Previously published as Burnt Paper Sky, this debut novel tells the story of a Mother's desperate search for her lost son.
After allowing her 8yr old son, Ben, to run on ahead during their walk, Rachel Jenner looses her son in the woods. A frantic search ensues but all the Police can find are Ben's discarded clothes and trainers. After a press conference goes wrong, Rachel finds herself at the centre of a media frenzy painting her as a 'Bad Mother' and suggesting her involvement in Ben's disappearance is deeper than she claims. Even the Police begin to doubt her story. With nowhere to turn and no one to trust Rachel begins to unravel as she realises the greatest threat may not be from strangers but the people she loves the most.
I loved the way this psychological thriller is written. Rachel's character is so well developed you really feel emotion for her and start to worry about what is going to happen to her. We only meet Ben very briefly at the beginning of the book but the picture of a 8yr old boy, struggling to understand his parents divorce is painted so well through Rachel's thoughts and actions. But of course all is not what it appears. This shift in perception from Rachel's initial thoughts on how Ben is dealing with the breakdown of his parent's relationship to acceptance that she was projecting her own emotions onto him is so subtly crafted it is brilliant. I also liked the supporting story from the Police's side which is told retrospectively through notes from a psychologist session. It gave a hefty dose of gravitas and expectation to the storyline - you know all is not going to smell of roses when someone is in therapy at the end.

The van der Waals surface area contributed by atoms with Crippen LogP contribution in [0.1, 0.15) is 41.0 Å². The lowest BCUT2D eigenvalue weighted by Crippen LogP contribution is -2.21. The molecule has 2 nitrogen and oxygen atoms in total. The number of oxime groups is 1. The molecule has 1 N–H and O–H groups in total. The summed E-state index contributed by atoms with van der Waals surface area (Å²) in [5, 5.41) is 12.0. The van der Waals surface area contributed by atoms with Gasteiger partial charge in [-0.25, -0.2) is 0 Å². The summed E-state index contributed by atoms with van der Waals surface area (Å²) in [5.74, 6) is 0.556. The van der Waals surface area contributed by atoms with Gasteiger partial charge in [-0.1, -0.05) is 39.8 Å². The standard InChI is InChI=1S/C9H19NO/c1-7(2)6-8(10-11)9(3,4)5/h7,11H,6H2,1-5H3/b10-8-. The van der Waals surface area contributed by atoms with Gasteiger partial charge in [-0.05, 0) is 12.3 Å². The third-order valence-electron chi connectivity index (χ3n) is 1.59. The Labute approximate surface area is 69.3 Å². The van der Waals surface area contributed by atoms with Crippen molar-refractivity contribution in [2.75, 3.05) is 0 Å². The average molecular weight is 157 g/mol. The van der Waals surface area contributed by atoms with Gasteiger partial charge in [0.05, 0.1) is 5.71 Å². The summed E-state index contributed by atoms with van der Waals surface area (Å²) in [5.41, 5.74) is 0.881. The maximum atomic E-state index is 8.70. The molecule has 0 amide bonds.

The subject matter is also hugely emotive and I found myself thinking about the book at various points during the day. I haven't had this since I read Behind Closed Doors so clearly it had a strong effect on me. I found myself looking at my own behaviour and realising I make the some of same dubious judgement calls as Rachel, giving my 6yr old daughter a level of freedom which has the slim potential to lead to something disastrous. But the book also brings up the flipside, how you can't suffocate a child and you need to give them the freedom to make mistakes themselves and learn from them. Highlighting the fine balance we struggle to find but are ultimately as parents and adults we are responsible for finding.
And the ending. I didn't guess it until the end so that was good but I wasn't 100% happy with it either. I would of liked a few more clues to make me suspect the character more - but then I probably would me moaning that it was too obvious so clearly I can't be pleased!
Overall 4/5 - a great psychological thriller (and an absolute bargain on Kindle at just 99p!)
Artist, Baker and Blogger. Mum to my two beautiful, cheeky girls. Muddling my way through parenthood with equally cheeky Husband.